Silver Screen Psychology: Looking into the ways movies, TV shows depict depression
(Courtesy of Claire Folger/Amazon Studios and Roadside Attractions)
By Alissa Evans
April 1, 2020 12:56 p.m.
Mental health is explored extensively in popular media, from unsettling character studies like “Joker” to lighthearted family flicks such as “Inside Out.” But while some portrayals successfully shine a light on mental health conditions, others merely perpetuate stigmas and stereotypes. Columnist Alissa Evans puts her cognitive science degree to use in Silver Screen Psychology, comparing movies and shows that boast accurate depictions of mental health to those that sacrifice authenticity for drama.
Warning: spoilers ahead.
One in five people will experience a major depressive episode at some point in their lives, according to Dr. Kate Wolitzky-Taylor – and the silver screen offers a space to explore the mental illness.
Depression is one of the most widespread mental illnesses, said Wolitzky-Taylor, associate professor in the Department of Psychiatry and Behavioral Sciences and associate faculty in the Anxiety and Depression Research Center. The prevalence of depression in the real world is reflected in popular media like “Euphoria,” “13 Reasons Why” and “A Star Is Born.” While the way it is portrayed may vary from film to film, Wolitzky-Taylor said depression is usually marked by a loss of interest in previously enjoyed activities or a consistent feeling of sadness that persists for at least two weeks. The underlying causes of depression can range from stressful life events to biological predispositions, Wolitzky-Taylor said, and generally cannot be boiled down to a mere chemical imbalance.
“There has been research showing that people who buy into that chemical imbalance model have lower expectancy that something like cognitive behavioral therapy can help because they assume, ‘Oh, I just need to fix the chemicals in my brain,'” Wolitzky-Taylor said.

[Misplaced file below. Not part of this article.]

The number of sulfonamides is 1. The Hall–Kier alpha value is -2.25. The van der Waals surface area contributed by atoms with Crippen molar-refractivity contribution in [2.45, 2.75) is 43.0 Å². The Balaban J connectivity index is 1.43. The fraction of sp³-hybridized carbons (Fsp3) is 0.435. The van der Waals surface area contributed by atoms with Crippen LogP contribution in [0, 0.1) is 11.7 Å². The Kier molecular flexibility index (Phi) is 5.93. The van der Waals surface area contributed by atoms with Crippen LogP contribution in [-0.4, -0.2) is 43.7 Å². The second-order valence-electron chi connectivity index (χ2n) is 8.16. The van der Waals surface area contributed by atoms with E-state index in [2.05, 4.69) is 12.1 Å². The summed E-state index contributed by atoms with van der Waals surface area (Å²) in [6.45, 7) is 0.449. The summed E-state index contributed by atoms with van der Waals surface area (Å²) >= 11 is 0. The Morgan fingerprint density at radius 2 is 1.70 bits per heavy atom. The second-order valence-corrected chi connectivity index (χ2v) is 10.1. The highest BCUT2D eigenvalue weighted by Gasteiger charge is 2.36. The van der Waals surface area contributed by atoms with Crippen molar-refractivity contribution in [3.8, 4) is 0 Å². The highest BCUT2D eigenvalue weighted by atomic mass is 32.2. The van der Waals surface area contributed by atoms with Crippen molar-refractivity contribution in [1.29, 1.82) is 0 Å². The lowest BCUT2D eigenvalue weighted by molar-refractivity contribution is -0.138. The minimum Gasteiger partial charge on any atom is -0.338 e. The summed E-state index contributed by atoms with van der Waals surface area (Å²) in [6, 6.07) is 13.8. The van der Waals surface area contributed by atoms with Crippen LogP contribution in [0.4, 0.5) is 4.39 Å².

Films that are seemingly simple like “Inside Out” can help refute such misconceptions and educate audiences about depression. The main character Riley is not necessarily experiencing a major depressive episode, Wolitzky-Taylor said, nor does “Inside Out” explicitly claim to be a film about mental health. Nevertheless, Wolitzky-Taylor said Riley’s struggles to acclimate to life in a new city resemble multiple aspects of depression. Over the course of the film, her general disposition changes from cheerful to withdrawn and pessimistic, she gives up past interests like hockey and she begins acting out toward her parents.
Even after Joy returns to headquarters, Riley’s memories do not revert back to perfectly happy ones, but instead become a mixture of happiness and sadness. Wolitzky-Taylor said “Inside Out” shows that all emotions serve a purpose, and people like Riley who do not allow themselves to feel sadness will live with negative psychological consequences.
Riley eventually rediscovers joy, but only after she properly grieves the old life she’s lost. “Inside Out” therefore avoids the reductive trend in films like “Silver Linings Playbook,” where characters completely overcome their mental illnesses through love and pure strength of will.
Also circumventing the oversimplified recovery trope is the film “Manchester by the Sea,” which offers a more harrowing look at depression. Lee, who finds himself suddenly responsible for his teenage nephew Patrick, has lived with depression and post-traumatic stress disorder ever since an unthinkable tragedy dismantled his family. He is totally withdrawn, unwilling and unable to connect with others and prone to violent outbursts.